i think samantha makes lots of good points. her perspective is a highly marginalized one, often ridiculed, and usually ignored. profligate fucking in the dorm rooms is not ideal. fuck some people, not all of them. i think anna drew a really nice illustration. i think we should all take care to note that the world is not america. people in other countries have distinct notions of social acceptability, and not to say we should cater to them, but it is important to be respectful. as a guy, i did not appreciate being approached by hot blond girls who were down to fuck at formal. i didn’t know them, therefore it was weird.

  • Reply November 14, 2013

    e

    mission get samantha felmus laid

  • Reply November 16, 2013

    horon anud

    Samantha, it’s like lays. No one can eat just one 😉

  • Reply November 19, 2013

    T

    can someone tell this woman that genderfuck is NOT about sex. its about the fluidity of gender identity not having sex. its crazy and really sad that she is walking through life thinking genderfuck is a “sex related event.” Someone should help educate her on the nuanced concepts of sex, having sex and gender because this is just ignorant miseducation to the next level. And please, “A lot of underage or teenage sex, sadly, revolves around kids in low-income environments and families.” where are you getting your statistics? Because this is wrong. Your assumptions are deafening and down right laughable. Owning one’s sexuality and agency is not an obsession- that’s your right as a human being. That’s called being a healthy grown up. Running away from understanding sexuality and running around fixating on everyone else’s sexual pursuits is the definition of obsessive.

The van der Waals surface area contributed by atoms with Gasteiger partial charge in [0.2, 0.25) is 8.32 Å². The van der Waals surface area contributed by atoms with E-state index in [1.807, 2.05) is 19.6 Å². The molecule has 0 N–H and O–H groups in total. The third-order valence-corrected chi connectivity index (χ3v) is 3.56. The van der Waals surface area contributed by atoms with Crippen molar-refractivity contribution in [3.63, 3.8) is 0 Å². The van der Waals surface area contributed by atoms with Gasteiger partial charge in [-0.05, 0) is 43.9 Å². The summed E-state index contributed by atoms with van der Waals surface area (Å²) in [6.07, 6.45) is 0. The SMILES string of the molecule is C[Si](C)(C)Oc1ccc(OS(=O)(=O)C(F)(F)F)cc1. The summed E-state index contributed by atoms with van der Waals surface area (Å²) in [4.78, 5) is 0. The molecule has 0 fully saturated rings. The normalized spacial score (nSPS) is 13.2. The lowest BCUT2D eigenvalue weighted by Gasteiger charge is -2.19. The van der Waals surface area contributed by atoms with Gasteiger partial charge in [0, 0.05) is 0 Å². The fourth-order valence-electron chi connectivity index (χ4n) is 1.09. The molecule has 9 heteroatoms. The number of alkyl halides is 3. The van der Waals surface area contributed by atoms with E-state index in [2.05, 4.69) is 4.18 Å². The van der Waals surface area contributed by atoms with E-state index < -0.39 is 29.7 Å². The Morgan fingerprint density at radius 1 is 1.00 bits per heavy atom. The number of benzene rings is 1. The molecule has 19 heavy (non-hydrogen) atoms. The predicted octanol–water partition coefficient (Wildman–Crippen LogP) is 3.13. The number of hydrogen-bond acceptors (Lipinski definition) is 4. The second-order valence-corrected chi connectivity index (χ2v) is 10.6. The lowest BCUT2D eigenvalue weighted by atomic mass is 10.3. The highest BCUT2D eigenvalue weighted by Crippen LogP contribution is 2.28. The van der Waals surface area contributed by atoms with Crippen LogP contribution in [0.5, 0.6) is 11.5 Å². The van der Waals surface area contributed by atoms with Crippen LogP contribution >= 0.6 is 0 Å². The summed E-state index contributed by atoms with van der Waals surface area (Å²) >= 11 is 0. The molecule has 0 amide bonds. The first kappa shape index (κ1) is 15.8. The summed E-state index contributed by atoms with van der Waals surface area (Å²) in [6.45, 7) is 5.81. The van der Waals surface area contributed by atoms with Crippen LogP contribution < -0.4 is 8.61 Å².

• Reply November 19, 2013

    Please Stop Policing MY Fucking Body

    Please take your sex-shaming self somewhere else. Please. Just because you don’t wish to involve yourself with campus culture, sex between consenting parties being only a small facet of that culture, doesn’t mean you can push your shame onto the rest of us. Now I’m not saying you should be ashamed for virginity OR for pursuing sexual pleasure in whatever way that works for you, but equally you should not shame people for making their own choices, using their own bodies and owning their culture. You need to understand that many of the comments you’ve made in this response and others are deeply offensive especially in your reference to “a cultural problem. A lot of underage or teenage sex, sadly, revolves around kids in low-income environments and families.” Why you gotta be making assumptions and wild accusation which ring of classism? Know your audience and own up to your oppressive attitude, and please please PLEASE stop body-policeing the rest of us.